TORONTO -- Ontario's auditor general painted a grim picture Wednesday of a plodding justice system, plagued by worsening delays and outdated technology.

Bonnie Lysyk said in her annual report that a backlog of criminal cases in the court system is growing while courtrooms only operate for an average of 2.8 hours a day, and some child protection cases are going unresolved for more than three years.

The report looked at various aspects of the justice system, including criminal and family courts, jails and detention centres, as well as coroners' operations.

It found that last year, 19 of the 23 top-billing coroners - who are also physicians - performed death investigations on people who had been their patients in the previous five years. Fifteen of them had seen those patients within the preceding year, which raises conflict of interest concerns, Lysyk wrote.

There were no autopsies performed in about half of those cases, she found.

“These cases are concerning because there is a risk that the truth about a death will not come to light if the physician's treatment decisions while the patient was alive could have contributed to the patient's death,” she wrote.

One coroner had seen a patient 143 times in the four years prior to their death and had prescribed methadone. The cause of death was drug toxicity. Another coroner who practised as an orthopedic surgeon had overseen a patient's hip fracture surgery. The patient died a week later due to complications from the fracture, and the coroner reported there were “no care concerns” and didn't perform an autopsy.

The report also said that the Office of the Chief Coroner doesn't have procedures for inventories of bodies. Some have been found in the wrong cooler, others are moved out of cold storage and into the hallway due to a lack of space, and in one case a pathologist performed an autopsy on the wrong body, the auditor found.

Solicitor General Sylvia Jones said the chief coroner and the Ontario Forensic Pathology Service have accepted all of the auditor's recommendations on how to improve their systems.

In the courts, Lysyk found that the number of criminal cases awaiting resolution grew by 27 per cent to about 114,000 cases, while the average number of days needed to deal with a case grew by nine per cent.

The Supreme Court of Canada ruled in 2016 that cases must be dealt with in certain time frames or be tossed, and Lysyk says 191 cases in Ontario have been stayed in the last three years because of that.

“These cases...denied justice to victims and may have had a significant impact on public confidence in the justice system,” the auditor's office said.

But getting detailed information proved difficult, Lysyk said, as the chief justices of the provincial and Superior courts, as well as staff at the Ministry of the Attorney General refused to give the auditor's investigators certain information.

“We respect the confidentiality under which the courts must operate and the independence of the judiciary, but the Auditor General Act does give us the statutory authority to review government spending,” Lysyk said.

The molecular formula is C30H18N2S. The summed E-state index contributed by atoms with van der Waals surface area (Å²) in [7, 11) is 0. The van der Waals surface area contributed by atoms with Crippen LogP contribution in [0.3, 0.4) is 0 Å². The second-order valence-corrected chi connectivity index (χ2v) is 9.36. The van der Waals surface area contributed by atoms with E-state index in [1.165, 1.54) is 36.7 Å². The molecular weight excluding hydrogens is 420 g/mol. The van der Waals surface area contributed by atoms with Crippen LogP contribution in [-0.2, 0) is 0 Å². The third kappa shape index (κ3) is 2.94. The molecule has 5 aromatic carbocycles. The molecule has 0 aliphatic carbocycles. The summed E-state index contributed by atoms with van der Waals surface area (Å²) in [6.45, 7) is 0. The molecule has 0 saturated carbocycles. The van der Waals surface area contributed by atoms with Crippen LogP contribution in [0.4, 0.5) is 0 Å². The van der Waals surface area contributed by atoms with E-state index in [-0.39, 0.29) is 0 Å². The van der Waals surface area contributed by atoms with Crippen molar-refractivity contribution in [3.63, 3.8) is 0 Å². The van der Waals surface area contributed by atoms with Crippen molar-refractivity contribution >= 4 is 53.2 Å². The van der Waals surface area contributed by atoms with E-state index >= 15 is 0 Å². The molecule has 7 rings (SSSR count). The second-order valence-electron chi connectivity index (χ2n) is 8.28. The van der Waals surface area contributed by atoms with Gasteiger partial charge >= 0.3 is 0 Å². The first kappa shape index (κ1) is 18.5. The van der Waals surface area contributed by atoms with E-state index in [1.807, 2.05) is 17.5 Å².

Attorney General Doug Downey said in a statement that he often hears that Ontario's justice system is too complex and outdated.

“I am actively working on legislative proposals to improve the operations of our courts and have asked the ministry to explore options to implement turnkey technology initiatives that are currently being used successfully in other jurisdictions,” he wrote.

The delays are evident in the province's adult correctional facilities too, with 71 per cent of inmates being on remand, which means they haven't been convicted or sentenced, Lysyk found. That is up from 60 per cent in 2004-2005.

The report said that the high percentage of inmates on remand can largely be attributed to delays in the criminal courts, but Daniel Brown, a lawyer and vice-president of the Criminal Lawyers' Association, said a growing remand population is not caused by a lack of court space.

“It's caused by judges who detain people while (their cases are pending), meaning there's just an over-reliance on incarceration instead of bail,” he said. “To lump that in with any problems surrounding delay, I think, is misleading.”

As well, a growing number of inmates have a mental health alert on their file, and segregation is being used to confine some of those people due to a lack of specialized care beds, the auditor found.

In the family courts, about one-quarter of the 5,249 child protection cases had been pending for more than 18 months - some for more than three years.

Courtrooms across the province are in operation for an average of just 2.8 hours a day, the auditor found, well below the ministry's optimal average of 4.5 hours. The 55 courthouses across the province - out of a total 74 - that reported above-average delays in resolving cases were also ones operating for fewer than 4.5 hours a day, the audit found.

The courts in Barrie, Newmarket, Milton, Ottawa, and College Park and 1000 Finch Ave. W in Toronto had average daily operating hours above 4.5 hours a day. The auditor also noted that the court in Brampton, a busy hub, often transfers cases to neighbouring courts because of capacity issues.

The courts with the lowest average operating times - under 1.5 hours in a day - were in Picton, Cayuga, Simcoe, and Fort Frances.

The system remains heavily paper-based, Lysyk said, with paper making up more than 96 per cent of the documents filed in Ontario's court system in 2018-19.